Luxury Cars Are a Booming Business

The U.S. economy may still be struggling in some ways, but you wouldn't know it from looking at luxury-car sales.

Global luxury-car heavyweights Mercedes-Benz and BMW , the reigning champ, are locked in a fierce battle to lead the U.S. luxury-car market in 2013. Both reported strong sales here in the first quarter -- and several of their rivals posted big gains of their own.

A small market that generates big bucks
The sales volumes are relatively small. In some months, Ford's sales of F-Series pickups alone are greater than the total U.S. sales of these two put together. But thanks to impressive margins, luxury cars are big business here and around the world, and BMW and Mercedes, along with Volkswagen's Audi brand, are the Big Three that seem to dominate it just about everywhere.

BMW posted a 13% gain in U.S. sales in March to 27,078 vehicles, marking BMW's best March in the U.S. ever. That increase was powered in large part by gains for its SUVs -- the X3, X5, and X6 in particular, which were together up 40% over year-ago totals.

That's a strong showing, and the company is optimistic about its chances for further gains in the coming months. BMW's North American chief, Ludwig Willisch, said in a statement that he expects the new entry-level 320i model to "accelerate our momentum in the months ahead."

Meanwhile, arch-rival Mercedes-Benz posted a 6.5% year-over-year sales increase for March, with 24,646 sold -- enough for its own record March and first-quarter totals. Strong points were the 34% gains for the company's C-Class sedans, which compete directly with BMW's 3-Series, and a nice result for the company's M-Class SUV.

Mercedes, which is owned by Germany's Daimler , made much of the fact that it posted record sales without launching any new models in the first quarter. The company's U.S. sales chief, Steve Cannon, noted in a statement that coming launches of redesigned E-Class and S-Class models could lead to Mercedes' "strongest year on record" as 2013 continues to unfold.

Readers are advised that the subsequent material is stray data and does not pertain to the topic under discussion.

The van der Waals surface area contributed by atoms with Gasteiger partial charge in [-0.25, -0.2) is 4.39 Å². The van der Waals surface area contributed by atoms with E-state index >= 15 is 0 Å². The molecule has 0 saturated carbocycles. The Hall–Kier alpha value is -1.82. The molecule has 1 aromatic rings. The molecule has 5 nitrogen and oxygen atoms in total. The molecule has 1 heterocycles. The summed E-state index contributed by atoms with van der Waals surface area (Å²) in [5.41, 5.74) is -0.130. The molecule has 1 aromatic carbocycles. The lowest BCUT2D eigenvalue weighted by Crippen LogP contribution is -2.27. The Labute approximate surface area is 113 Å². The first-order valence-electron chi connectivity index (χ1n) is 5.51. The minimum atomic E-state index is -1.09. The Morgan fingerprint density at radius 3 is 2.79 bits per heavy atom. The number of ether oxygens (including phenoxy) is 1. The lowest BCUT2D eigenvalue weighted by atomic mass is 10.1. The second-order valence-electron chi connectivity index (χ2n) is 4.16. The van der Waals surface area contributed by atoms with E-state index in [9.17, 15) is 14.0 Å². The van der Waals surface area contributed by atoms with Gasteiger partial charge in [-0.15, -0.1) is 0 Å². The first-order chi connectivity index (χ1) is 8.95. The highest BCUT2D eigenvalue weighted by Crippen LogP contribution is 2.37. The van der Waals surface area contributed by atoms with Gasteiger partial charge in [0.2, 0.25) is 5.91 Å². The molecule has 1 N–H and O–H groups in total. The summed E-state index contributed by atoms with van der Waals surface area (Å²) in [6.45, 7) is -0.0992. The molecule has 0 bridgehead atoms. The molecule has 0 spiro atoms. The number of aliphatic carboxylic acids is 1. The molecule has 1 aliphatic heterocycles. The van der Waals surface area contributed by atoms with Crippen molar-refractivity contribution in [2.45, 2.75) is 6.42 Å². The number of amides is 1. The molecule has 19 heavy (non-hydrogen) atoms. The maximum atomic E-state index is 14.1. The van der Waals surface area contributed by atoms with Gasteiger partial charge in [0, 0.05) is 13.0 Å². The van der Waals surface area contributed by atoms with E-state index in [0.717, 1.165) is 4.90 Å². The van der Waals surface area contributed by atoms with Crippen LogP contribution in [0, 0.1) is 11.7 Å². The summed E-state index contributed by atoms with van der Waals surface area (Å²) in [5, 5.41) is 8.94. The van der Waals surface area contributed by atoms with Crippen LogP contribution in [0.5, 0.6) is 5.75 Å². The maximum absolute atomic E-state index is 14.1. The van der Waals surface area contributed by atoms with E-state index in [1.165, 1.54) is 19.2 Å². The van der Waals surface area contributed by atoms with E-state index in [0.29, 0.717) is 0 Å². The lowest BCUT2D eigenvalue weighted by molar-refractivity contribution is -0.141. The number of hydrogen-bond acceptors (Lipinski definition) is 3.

Other luxury makers are looking strong
Meanwhile, German rival Audi merely posted its 27th straight month of record sales in the U.S., with a 14% gain over good year-ago totals. Continuing the theme, small sedans and SUVs were strong for Audi as well, with a 20% gain for its A4 and a 39% increase for the Q5 SUV. Those gains were achieved with minimal discounting, Audi officials noted, as VW continues to try to maximize its profits outside its troubled European home base.

Toyota's Lexus brand posted a 16% gain for the month and a 15% gain for the quarter behind strong sales of its ES midsized sedan. And General Motors' Cadillac brand continued its slow resurgence, as its ATS sedan -- a surprisingly strong competitor to BMW's 3-Series -- led the way to a 49% year-over-year gain.

Keep watching the auto market in 2013 to see whether luxury vehicles can maintain their sales strength.

Worried about GM?
Few companies lead to such strong feelings as General Motors. But ignoring emotions to make good investing decisions is hard. The Fool's premium GM research service can help, by telling you the truth about GM's growth potential in coming years. (Hint: It's even bigger than you might think. But it's not a sure thing, and we'll help you understand why.) It might help give you the courage to be greedy while others are still fearful, as well as a better understanding of the real risks facing General Motors. Just click here to get started now.

The article Luxury Cars Are a Booming Business originally appeared on

Fool contributor John Rosevear owns shares of Ford and General Motors. The Motley Fool recommends BMW, Ford, and General Motors and owns shares of Ford. Try any of our Foolish newsletter services free for 30 days. We Fools don't all hold the same opinions, but we all believe that considering a diverse range of insights makes us better investors. The Motley Fool has a disclosure policy.

Copyright © 1995 - 2013 The Motley Fool, LLC. All rights reserved. The Motley Fool has a disclosure policy.